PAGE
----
Institute of Chemical Technology researchers develop new oxodegradable plastic

18 June 2012 (Last Updated June 18th, 2012 18:30)

A new oxodegradable polymer that can decompose in a couple of months when exposed to sunlight has been developed by the scientists at the Institute of Chemical Technology, Matunga, Mumbai, India.

A new oxodegradable polymer that can decompose in a couple of months when exposed to sunlight has been developed by the scientists at the Institute of Chemical Technology, Matunga, Mumbai, India.

According to the researchers, the plastic polymer was developed by combining plastic granules with a catalyst derived from metals that helps plastic break down into smaller chains.

The research team, which has been working on the project for four years, processed the catalyst with synthetic polymer granules to manufacture transparent plastic films.

The catalyst promotes the oxodegradation of plastic and causes the plastic to degrade in sunlight when discarded.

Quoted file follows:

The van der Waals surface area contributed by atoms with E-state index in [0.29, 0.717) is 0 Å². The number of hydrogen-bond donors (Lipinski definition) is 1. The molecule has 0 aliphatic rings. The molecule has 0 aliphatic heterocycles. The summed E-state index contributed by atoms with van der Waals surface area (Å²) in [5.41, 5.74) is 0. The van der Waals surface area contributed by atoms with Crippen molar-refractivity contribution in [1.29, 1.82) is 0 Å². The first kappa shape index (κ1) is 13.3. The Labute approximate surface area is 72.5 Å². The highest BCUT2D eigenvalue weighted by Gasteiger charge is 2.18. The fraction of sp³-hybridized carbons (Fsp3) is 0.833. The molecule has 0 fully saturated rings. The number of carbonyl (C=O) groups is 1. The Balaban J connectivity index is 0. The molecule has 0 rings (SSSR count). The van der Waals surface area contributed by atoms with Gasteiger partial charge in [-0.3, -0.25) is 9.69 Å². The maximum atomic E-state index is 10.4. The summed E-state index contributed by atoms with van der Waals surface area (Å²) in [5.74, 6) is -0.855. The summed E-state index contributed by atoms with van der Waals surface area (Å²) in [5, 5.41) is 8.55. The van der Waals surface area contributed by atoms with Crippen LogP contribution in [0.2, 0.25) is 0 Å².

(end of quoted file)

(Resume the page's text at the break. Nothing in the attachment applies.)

Head professor of the Institute of Chemical Technology department of polymer and surface engineering RN Jagtap said as plastic is chemically inert, it does not degrade for years.

"Indiscriminate use of the polymer resulting in litter affects the environment and pollutes the earth," Jagtap added.

The researchers have refused to reveal the metals from which the catalyst was derived due to the still ongoing application process for a patent, but said that it had not been obtained from toxic heavy metals.

Oxodegradable plastics, which can also be recycled with normal plastics, degrade in the presence of ultraviolet rays and heat.